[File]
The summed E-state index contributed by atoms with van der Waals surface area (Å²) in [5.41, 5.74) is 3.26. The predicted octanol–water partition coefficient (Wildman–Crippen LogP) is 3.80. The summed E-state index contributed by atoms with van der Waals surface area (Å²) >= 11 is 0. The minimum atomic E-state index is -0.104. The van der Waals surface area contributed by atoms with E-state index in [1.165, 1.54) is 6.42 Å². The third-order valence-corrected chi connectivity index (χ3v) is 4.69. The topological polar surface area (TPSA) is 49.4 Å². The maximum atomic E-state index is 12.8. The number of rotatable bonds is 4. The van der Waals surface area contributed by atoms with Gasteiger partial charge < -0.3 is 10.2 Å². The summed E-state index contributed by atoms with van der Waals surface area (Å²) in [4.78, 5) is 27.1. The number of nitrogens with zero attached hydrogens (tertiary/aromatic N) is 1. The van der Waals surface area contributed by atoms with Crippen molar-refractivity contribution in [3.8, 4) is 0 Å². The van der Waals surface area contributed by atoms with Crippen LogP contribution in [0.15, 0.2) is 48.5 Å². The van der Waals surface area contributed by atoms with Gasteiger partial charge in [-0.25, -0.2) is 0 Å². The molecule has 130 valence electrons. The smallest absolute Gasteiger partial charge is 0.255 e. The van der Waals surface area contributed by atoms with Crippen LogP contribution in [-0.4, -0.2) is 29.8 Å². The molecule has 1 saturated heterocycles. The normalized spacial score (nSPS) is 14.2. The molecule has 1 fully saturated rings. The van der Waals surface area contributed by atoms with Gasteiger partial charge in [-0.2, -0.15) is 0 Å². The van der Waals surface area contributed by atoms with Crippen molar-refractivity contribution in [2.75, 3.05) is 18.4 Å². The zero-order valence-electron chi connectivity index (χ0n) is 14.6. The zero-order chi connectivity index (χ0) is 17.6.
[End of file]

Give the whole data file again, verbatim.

The summed E-state index contributed by atoms with van der Waals surface area (Å²) in [5.41, 5.74) is 3.26. The predicted octanol–water partition coefficient (Wildman–Crippen LogP) is 3.80. The summed E-state index contributed by atoms with van der Waals surface area (Å²) >= 11 is 0. The minimum atomic E-state index is -0.104. The van der Waals surface area contributed by atoms with E-state index in [1.165, 1.54) is 6.42 Å². The third-order valence-corrected chi connectivity index (χ3v) is 4.69. The topological polar surface area (TPSA) is 49.4 Å². The maximum atomic E-state index is 12.8. The number of rotatable bonds is 4. The van der Waals surface area contributed by atoms with Gasteiger partial charge < -0.3 is 10.2 Å². The summed E-state index contributed by atoms with van der Waals surface area (Å²) in [4.78, 5) is 27.1. The number of nitrogens with zero attached hydrogens (tertiary/aromatic N) is 1. The van der Waals surface area contributed by atoms with Crippen molar-refractivity contribution in [3.8, 4) is 0 Å². The van der Waals surface area contributed by atoms with Crippen LogP contribution in [0.15, 0.2) is 48.5 Å². The van der Waals surface area contributed by atoms with Gasteiger partial charge in [-0.25, -0.2) is 0 Å². The molecule has 130 valence electrons. The smallest absolute Gasteiger partial charge is 0.255 e. The van der Waals surface area contributed by atoms with Crippen LogP contribution in [-0.4, -0.2) is 29.8 Å². The molecule has 1 saturated heterocycles. The normalized spacial score (nSPS) is 14.2. The molecule has 1 fully saturated rings. The van der Waals surface area contributed by atoms with Gasteiger partial charge in [-0.2, -0.15) is 0 Å². The van der Waals surface area contributed by atoms with Crippen molar-refractivity contribution in [2.75, 3.05) is 18.4 Å². The zero-order valence-electron chi connectivity index (χ0n) is 14.6. The zero-order chi connectivity index (χ0) is 17.6.